This sampler will take just a few minutes to knit and it will give you a feel for how the shoulders develop. A lot of testing went into the sequence of increases(1)(2)(3)(4) and the technique has transitioned quite far from the initial idea. Each of the increases has a reason. If you want more detail on how this sequence of increases was born please don’t hesitate to ask.
The sampler is small enough that you can frog and reknit as many times as necessary to test different increases before deciding which ones you like. Make sure you knit a stitch/row gauge for conti-rag if you intend your test knit to develop into a real live sweater. Knowing how your increases effects row gauge is important.
- Row 0 (RS): CO 18 sts (18 sts).
- Row 1: P2, incL, p14, incR, p2 (20 sts).
- Row 2: K2, incL, k1, incL, k3, pm, incL, k12, incL, k2 (24 sts).
- Row 3: P2, incL, p3, incL, p3, pm, incL, p8, sm, p6, incL, p2 (28 sts).
- Row 4: K2, pm, incL, k2, pm, k1, incL, k4, sm, incL, k9, sm, k5, pm, k1 incL, k2, sm, k2 (32 sts).
- Row 5: P2, sm, incL, p4, sm, p1, incL, p4, sm, incL, p10, sm, p6, sm, p1, incL, p2, sm, p2 (36 sts).
- Row 6: K2, sm, incL, k4, sm, k1, incL, k5, sm, incL, k11, sm, k6, sm, k1, incL, k3, pm, incL, k1, sm, k2 (41 sts).
- Row 7: P2, sm, incL, p2, sm, p5, sm, p1, incL, p5, sm, incL, p12, sm, p7, sm, p1, incL, p3, pm, incL, p1, sm, p2 (46 sts).
- Row 8: K2, sm, incL, k2, sm, p5, sm, p1, incL, k6, sm, incL, k13, sm, k7, sm, k1, incL, k4, sm, incL, k3, sm, k2 (51 sts).
- Row 9: P2, sm, incL, p4, sm, p6, sm, p1, incL, p6, sm, incL, p14, sm, p8, sm, p1, incL, p4, sm, incL, p3, sm, p2 (56 sts).
Your sampler should look like this:
This sampler pattern is up on Stitch-Maps but that version has no markers. If you are a Stitch-Maps member you can use the CurrentRow function to highlight the chart as you work. You will want to use markers for this sampler shoulder. Once you get past the sampler rows when starting your test knit you won’t have row by row instruction to follow and the markers will be important. Three sets of unique markers will make the work easy to track. In the picture, the green/round markers are for the the purl raglan and neck edge increases. The blue/oval markers are for the knit raglan and neck edge increases. The yellow hearts apply to both knit and purl side and are the shoulder line markers. The purple marker (left front neck edge) should be a blue/oval marker.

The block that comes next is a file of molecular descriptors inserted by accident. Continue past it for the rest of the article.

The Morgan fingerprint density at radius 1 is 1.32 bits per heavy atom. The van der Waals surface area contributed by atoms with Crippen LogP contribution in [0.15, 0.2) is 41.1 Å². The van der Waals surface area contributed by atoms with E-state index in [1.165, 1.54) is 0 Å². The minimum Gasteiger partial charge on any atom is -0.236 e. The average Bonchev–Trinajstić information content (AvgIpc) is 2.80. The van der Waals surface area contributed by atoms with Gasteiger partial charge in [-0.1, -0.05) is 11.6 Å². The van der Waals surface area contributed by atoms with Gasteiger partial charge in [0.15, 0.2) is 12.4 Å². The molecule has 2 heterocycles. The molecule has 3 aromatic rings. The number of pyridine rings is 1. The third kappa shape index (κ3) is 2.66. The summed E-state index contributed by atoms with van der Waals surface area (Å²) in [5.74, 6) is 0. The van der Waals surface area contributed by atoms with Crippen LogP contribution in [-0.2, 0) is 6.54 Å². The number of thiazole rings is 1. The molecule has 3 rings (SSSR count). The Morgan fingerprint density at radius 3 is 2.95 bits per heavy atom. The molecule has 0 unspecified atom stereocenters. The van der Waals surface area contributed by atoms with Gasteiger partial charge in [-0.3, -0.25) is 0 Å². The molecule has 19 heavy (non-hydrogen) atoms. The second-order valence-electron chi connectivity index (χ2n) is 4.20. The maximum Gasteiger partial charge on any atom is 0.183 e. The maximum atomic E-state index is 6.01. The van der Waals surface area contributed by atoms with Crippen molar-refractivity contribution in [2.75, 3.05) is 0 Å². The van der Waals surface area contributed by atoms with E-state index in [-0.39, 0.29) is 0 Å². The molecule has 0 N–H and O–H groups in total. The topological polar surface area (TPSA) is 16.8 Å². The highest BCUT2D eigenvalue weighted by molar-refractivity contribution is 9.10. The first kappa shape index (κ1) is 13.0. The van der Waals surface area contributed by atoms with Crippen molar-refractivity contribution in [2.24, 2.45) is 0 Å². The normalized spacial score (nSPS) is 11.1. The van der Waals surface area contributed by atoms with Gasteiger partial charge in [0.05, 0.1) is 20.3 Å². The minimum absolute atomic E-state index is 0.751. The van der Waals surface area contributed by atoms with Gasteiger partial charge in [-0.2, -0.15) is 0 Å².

If you want to knit a sample large enough to test fit, you will need row and stitch gauge for calculating caston count and for knowing how many rows to knit for the shoulder and Point C. You can continue the sampler shoulder until you have enough to measure to calculate gauge or you can use the conti-rag stitch/row gauge pattern. Measuring both the row gauge on the straight stockinette portion and the row gauge between the lines of increases at the shoulder line is important. If there is a significant difference (1/2″ or more over 3-4″) note it so it can be addressed when the shoulder rows are knit. If you need a separate calculation on the spreadsheet let me know and I’ll provide it.
I’ve linked a spreadsheet for a fit-able test-knit with preloaded measurements for you to see how the measurements are entered. Please feel free to save the spreadsheet on your computer and enter your measurements for the test-knit. If you have any questions, email me. If you can’t figure out how to use the spreadsheet, send me row gauge, stitch gauge and the listed measurements and I’ll return a spreadsheet set up specifically for you.
One of our members tested the spreadsheet who says Excel isn’t handling the round() function Libre Calc uses. I’m suspecting Excel uses rnd(). I’ve linked the spreadsheet with the formulas as text in a separate section. The formulas can be copy/pasted in place of the existing formulas so the round function can be removed or altered if that turns out to be a problem with the software you use to work with the spreadsheet.